But even assuming this conduct is inequitable, these claims fail to satisfy the inequitable-conduct standard. Specifically, the Real Parties emphasize the purported inequity of J.B. Hunt's conduct, but they never complain that J.B. Hunt's conduct in fact caused them to delay filing their Dallas County suit.29 In the Dallas County court, the Real Parties' response to J.B. Hunt's plea in abatement only argued that “Hunt engaged in deceptive conduct designed to hinder the Plaintiffs from filing its [sic] suit more promptly.” Similarly, the Real Parties' one-paragraph argument in their response to the petition and two-page argument in their merits brief on this issue focus only on the purported inequitable conduct without claiming that it caused them to delay filing suit. But establishing inequitable conduct alone is insufficient. This is because the inequitable-conduct exception functions as a remedy for a second-filer who is delayed–that is, prejudiced–by inequitable conduct. If there is no prejudice and no allegation of prejudice, then there is no harm to remedy. For that reason alone, assuming J.B. Hunt's conduct was inequitable, the Real Parties fatally failed to allege that the conduct caused their delay, if any, in filing suit.
The second exception upon which the Real Parties rely is satisfied when the first-filer filed suit merely to obtain priority, without a bona fide intention to prosecute the suit.30 We have said that “the mere physical filing of the petition is not sufficient” to establish the requisite intent.31 Instead, the first-filer must exhibit “actual diligence thereafter in getting out citation and otherwise prosecuting his suit.” 32 Reed v. Reed presents perhaps the clearest picture of a lack of diligence, because there we held that a first-filer's 15–month delay in requesting a citation for service of process satisfied this exception.33 By contrast, in Curtis v. Gibbs, we held that the exception was not satisfied even though a first-filer delayed 26 days before procuring and serving a citation.34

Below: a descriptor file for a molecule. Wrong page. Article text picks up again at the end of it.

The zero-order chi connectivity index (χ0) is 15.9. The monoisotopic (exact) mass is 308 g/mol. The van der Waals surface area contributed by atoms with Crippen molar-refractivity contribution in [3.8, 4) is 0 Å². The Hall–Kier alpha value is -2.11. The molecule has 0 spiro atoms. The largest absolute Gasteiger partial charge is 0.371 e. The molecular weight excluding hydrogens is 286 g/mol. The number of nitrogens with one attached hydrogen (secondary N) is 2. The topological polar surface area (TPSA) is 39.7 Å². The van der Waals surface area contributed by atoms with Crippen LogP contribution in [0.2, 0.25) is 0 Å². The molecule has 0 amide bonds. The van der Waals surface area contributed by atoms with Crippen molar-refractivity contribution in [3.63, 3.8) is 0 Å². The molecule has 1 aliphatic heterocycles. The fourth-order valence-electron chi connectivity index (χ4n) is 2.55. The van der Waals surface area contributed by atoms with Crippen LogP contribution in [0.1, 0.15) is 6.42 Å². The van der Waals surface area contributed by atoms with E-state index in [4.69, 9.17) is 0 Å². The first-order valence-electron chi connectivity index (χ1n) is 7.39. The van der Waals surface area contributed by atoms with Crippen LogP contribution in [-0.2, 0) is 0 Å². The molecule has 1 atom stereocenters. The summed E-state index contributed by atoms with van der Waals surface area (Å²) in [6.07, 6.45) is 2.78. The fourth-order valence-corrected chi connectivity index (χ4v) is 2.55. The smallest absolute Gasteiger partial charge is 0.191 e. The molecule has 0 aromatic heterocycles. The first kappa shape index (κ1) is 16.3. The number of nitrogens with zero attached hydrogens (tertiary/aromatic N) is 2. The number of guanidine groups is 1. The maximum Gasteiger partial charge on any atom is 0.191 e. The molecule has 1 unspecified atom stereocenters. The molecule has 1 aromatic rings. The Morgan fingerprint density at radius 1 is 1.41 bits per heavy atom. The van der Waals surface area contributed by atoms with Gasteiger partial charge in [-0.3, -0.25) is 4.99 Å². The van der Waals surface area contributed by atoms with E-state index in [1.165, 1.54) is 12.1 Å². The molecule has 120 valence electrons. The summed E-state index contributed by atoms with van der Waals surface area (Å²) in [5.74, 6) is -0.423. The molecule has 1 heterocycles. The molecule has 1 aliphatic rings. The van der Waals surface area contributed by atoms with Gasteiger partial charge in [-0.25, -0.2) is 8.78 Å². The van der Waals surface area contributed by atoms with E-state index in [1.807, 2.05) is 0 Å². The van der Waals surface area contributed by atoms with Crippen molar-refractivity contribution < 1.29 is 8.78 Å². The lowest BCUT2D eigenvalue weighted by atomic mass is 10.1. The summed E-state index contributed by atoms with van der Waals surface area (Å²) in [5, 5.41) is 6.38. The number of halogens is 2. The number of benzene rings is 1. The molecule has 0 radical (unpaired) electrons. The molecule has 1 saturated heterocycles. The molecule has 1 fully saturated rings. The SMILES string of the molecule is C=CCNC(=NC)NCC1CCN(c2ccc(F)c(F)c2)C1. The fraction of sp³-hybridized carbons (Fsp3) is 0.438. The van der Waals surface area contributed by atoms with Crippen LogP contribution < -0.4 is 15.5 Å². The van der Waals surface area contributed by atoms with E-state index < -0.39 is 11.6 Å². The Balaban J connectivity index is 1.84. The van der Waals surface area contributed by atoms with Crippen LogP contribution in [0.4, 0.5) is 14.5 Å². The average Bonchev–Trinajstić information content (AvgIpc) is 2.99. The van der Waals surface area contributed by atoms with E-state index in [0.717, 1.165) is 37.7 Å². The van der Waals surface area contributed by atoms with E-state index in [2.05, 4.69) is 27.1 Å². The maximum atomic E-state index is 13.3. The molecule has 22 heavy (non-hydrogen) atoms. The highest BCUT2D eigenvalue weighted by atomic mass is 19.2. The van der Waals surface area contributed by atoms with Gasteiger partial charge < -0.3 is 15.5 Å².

The evidence in this case clearly falls on the Curtis side of the line. Three days after J.B. Hunt sued the Real Parties, its counsel asked the Real Parties' counsel if they would accept service for their clients. The next day, J.B. Hunt's counsel again sent an email asking the same question.35 In that email, J.B. Hunt's counsel demanded that the Real Parties not permit the Isuzu to be “drug all over the place,” because “[t]he more the vehicle is moved around the more chance there is that some of the evidence will disappear.” The email concluded with a request for “possession of [the Isuzu] until we can complete our inspections without interference,” otherwise J.B. Hunt would “file and ask for a TRO in the court in Waller county where the case is pending.” And then three days later–now, seven days after filing suit–J.B. Hunt's counsel sent the Real Parties' counsel a detailed email that listed tasks to be completed, including: (1) data extraction from the J.B. Hunt driver's phone; (2) data extraction from the tractor-trailer's Bendix system (which controls air brake systems); (3) soot analysis from the Isuzu; and (4) mechanical inspection of the Isuzu. And although we accept as true the Real Parties' argument that they did not agree to this final provision of the email, J.B. Hunt's counsel stated that, as to the Real Parties, J.B. Hunt would “simply hold on the service of process until the time you agree to accept service or you clear us to have them served once they have stabilized.” These acts–in particular, attempting to obtain waivers of personal service and threatening to obtain a TRO in the court in which J.B. Hunt just sued–are quintessential acts of prosecuting a suit.36